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10 Tips to Stop Your Co-Dependency With Your Phone

Were you ever in one of those unhealthy relationships in high school where you lived and breathed for your boyfriend, but he didn’t really do much in return? Well, that’s how it goes for most of us these days — except the codependency is with the phone.

Sure, our phones provide us with information, entertainment, and even joy. But they’re taking away just as much (or maybe more!) than they give. How many times have you been in conversation with a friend, and she stops mid sentence to check the buzzing coming from her bag? Or even worse, you’ve felt compelled to do the same with your child?

It happens. But it doesn’t have to become a way of life.

Once you’re aware of your codependency with your phone, you can take steps to pull back. A digital detox is a great way to create more space in your life for friends, family and yourself.

10 Tips to Break Away From Your Phone

1. Turn it off at 8 p.m. each evening. An old boss once gave great advice by telling me never to reply to business emails after 8. He explained that whatever is calling from the inbox can wait until the next day. The same goes for your phone. Give your close friends and family an alternative (like a landline) to reach you if there’s an emergency in the evening.

2. Keep it off until 8 a.m. the next day. There’s nothing like waking up to the blink and buzz of your phone that sends the brain into overdrive right away. Start your morning mindfully, and try to keep the peace until at least 8 a.m.

3. Turn off push notifications. If you really want to use your phone, and not be used by your phone, then turn off your notifications. You don’t need to know every time someone likes your Instagram photo. Set a time when you will check in with everything you need to stay updated with.

4. Clear your home screen. This will help with distractions. When there’s nothing on your home screen you won’t be tempted to pop into Facebook for a quick fix (which often ends up in 20 minutes of mindless scroll). Instead you will go directly to the app you need to be in.

5. Delete the apps you don’t use. Take 10 minutes and go through your phone to get rid of everything you’re not using. This process will streamline your phone and remove the clutter.

6. Unsubscribe from email lists. Remove yourself from all subscriptions that no longer interest you. This could be old classes and programs you or your child once took, or a retail store where you no longer shop. Again, clear the clutter!

7. Unfollow people on social media you don’t care about. Just because you’re doing a digital detox doesn’t mean you have to end all your social media relationships. Just unfollow the ones you don’t care about. Why do you want to spend time reading about the niece of someone who you went to middle school with, especially if you’re not even in touch with this old classmate? Delete!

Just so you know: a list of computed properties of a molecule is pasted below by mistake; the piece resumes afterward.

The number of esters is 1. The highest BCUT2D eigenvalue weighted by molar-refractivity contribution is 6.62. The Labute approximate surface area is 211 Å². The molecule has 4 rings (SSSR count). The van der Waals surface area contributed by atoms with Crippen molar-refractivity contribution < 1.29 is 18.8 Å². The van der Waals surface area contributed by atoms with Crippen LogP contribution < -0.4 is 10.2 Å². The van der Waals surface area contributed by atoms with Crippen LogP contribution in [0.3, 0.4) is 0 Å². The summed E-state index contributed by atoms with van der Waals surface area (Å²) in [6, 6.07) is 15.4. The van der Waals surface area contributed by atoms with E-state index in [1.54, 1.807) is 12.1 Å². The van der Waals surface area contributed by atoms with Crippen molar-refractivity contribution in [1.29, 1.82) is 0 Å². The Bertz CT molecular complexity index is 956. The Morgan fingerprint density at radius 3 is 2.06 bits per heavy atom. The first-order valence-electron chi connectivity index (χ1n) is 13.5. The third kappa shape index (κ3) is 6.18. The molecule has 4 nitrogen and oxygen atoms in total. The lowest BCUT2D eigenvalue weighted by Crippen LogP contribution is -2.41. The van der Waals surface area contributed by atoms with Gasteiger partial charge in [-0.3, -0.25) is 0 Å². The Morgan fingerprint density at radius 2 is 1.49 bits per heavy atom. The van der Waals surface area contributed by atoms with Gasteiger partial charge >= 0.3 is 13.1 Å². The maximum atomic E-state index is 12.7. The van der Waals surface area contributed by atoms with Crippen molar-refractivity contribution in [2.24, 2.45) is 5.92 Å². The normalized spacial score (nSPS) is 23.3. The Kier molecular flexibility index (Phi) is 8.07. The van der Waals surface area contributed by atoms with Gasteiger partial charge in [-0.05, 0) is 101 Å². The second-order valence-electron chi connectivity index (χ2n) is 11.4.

8. Go old school with your reading materials. Rather than squintin under the glaring light of iBooks at night, go analog and read a regular book! This will prevent the all-too-familiar app hop — you know that thing you do when you close one app only to immediately open up another.

9. Leave it at home for short errands. Unless you’re on call for something serious, you probably can leave your phone at home for short periods. The first time you do this, you may feel withdrawal and imagine that you’re feeling the buzz of a notification. The more you can go without your phone, the more free you will feel.

10. Have everyone put their phones on the table at meals, and the first person to pick theirs up has to pay for the meal. This turns your digital detox into a community experience. Plus you may get a free meal out of it!

Bonus: Get an app to help you. And if you’re really in need, there’s an app for that. Try Moment or BreakFree to get help monitoring and limiting your phone usage.

How do you manage your relationship with your phone? —Elysha

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  1. anoosh ali says:

    iBooks at night, go analog and read a regular book! This will prevent the all-too-familiar app hop — you know that thing you do when you close one app only to immediately open up another.

  2. Great tips! I give myself certain times of day that I can check social media on my phone, usually 9am, 3pm and 6pm. I’ve also been working on my self-discipline around not checking my phone during those lull times, like waiting in line or waiting for someone at a restuarant. This is pretty hard, but I find peace in taking that time to relax and check in mindfully rather than zoning out with my phone!

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